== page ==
How do you do that? she asks, seated on the stairs to his loft, How do you know which notes to play without sheets?
Memory, he says, I do it by memory.
It is Boxing Day, and Anna has woken to the sound of the piano. Downstairs Seth seated before it, his fingers moving slowly across the keys.
What is it? I’ve never heard anything like it.
Seth smiles, his fingers continuing to pick out the notes in ones and twos, each separated by a gap, the space between them seeming as important as the notes themselves, the way they fade into it, leaving the memory of their resonance hanging. She shivers.
It doesn’t have a name, he says, An artificial intelligence composed it.
In front of her she can see the muscles in his back shift beneath his skin, the articulated cage of his ribs beneath them.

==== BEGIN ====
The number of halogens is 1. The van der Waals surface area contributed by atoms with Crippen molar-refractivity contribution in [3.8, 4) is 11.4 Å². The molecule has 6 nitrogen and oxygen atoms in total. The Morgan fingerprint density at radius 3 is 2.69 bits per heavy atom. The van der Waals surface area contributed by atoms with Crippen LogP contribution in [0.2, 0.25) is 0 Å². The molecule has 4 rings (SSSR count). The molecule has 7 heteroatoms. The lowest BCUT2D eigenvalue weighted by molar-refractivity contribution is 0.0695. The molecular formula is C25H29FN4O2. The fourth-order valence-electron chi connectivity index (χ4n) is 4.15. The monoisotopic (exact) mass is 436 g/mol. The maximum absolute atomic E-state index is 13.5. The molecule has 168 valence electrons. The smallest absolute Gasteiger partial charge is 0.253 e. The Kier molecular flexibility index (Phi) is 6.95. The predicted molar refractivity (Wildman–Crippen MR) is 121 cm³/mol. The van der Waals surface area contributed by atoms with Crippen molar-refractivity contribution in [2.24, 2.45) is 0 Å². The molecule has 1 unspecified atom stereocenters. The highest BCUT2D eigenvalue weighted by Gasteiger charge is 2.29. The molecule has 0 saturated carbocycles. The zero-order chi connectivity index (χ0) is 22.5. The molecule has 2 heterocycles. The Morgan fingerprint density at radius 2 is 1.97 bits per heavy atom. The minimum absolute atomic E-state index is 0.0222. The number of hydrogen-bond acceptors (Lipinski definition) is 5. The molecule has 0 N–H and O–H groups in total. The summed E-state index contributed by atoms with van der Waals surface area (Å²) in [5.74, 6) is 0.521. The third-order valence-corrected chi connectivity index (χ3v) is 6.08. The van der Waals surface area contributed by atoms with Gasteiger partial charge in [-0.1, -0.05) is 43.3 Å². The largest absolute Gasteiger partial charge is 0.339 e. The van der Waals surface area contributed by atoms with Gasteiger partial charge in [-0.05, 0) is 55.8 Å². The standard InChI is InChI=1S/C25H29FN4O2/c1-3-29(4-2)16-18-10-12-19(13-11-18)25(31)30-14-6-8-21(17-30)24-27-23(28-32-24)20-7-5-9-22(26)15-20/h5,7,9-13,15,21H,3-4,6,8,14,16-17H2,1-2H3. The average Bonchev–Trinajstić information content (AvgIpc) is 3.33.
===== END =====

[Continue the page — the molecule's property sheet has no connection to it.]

I have a recording of it, but I prefer to play it myself. There’s an alien quality to it, a sense of another way of being I can get closer to.
It sounds . . . sad. No, she corrects herself, listening to the strange, ghostly sound of the piano, the dying notes, not sad, something else I can’t quite describe, Like the sound of wind in grass or moving water, that quietness, that colourless feeling. She hesitates. Maybe I can’t find the words because there are no words.
It’s like trying to describe the sound of geometry, isn’t it? Can you imagine what it must be like to be conscious, aware, but without matter, without form? Without place. A ghost in a machine.
Anna shakes her head. But listening to the slow patterns of this music she can hear the loneliness of this thing of bits and light, this artificial mind shifting like the aurora through the circuits of some optical computer, like the siren call of a whale in the oceanic night, the long, clicking song that goes unanswered.
From The Deep Field.